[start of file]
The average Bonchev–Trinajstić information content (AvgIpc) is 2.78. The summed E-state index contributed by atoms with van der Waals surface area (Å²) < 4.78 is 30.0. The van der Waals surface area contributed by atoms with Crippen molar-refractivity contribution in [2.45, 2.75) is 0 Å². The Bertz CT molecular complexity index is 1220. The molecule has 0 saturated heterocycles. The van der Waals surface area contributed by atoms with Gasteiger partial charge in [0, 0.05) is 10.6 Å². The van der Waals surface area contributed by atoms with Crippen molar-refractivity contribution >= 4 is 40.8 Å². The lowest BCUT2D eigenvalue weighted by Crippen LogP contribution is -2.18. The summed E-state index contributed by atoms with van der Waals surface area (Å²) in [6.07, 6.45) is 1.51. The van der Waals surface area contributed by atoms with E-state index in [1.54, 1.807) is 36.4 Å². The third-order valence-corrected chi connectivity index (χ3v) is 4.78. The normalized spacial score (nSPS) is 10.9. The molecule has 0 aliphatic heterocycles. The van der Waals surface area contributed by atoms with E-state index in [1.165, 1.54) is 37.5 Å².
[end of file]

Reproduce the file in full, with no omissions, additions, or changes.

The average Bonchev–Trinajstić information content (AvgIpc) is 2.78. The summed E-state index contributed by atoms with van der Waals surface area (Å²) < 4.78 is 30.0. The van der Waals surface area contributed by atoms with Crippen molar-refractivity contribution in [2.45, 2.75) is 0 Å². The Bertz CT molecular complexity index is 1220. The molecule has 0 saturated heterocycles. The van der Waals surface area contributed by atoms with Gasteiger partial charge in [0, 0.05) is 10.6 Å². The van der Waals surface area contributed by atoms with Crippen molar-refractivity contribution >= 4 is 40.8 Å². The lowest BCUT2D eigenvalue weighted by Crippen LogP contribution is -2.18. The summed E-state index contributed by atoms with van der Waals surface area (Å²) in [6.07, 6.45) is 1.51. The van der Waals surface area contributed by atoms with E-state index in [1.54, 1.807) is 36.4 Å². The third-order valence-corrected chi connectivity index (χ3v) is 4.78. The normalized spacial score (nSPS) is 10.9. The molecule has 0 aliphatic heterocycles. The van der Waals surface area contributed by atoms with E-state index in [1.165, 1.54) is 37.5 Å².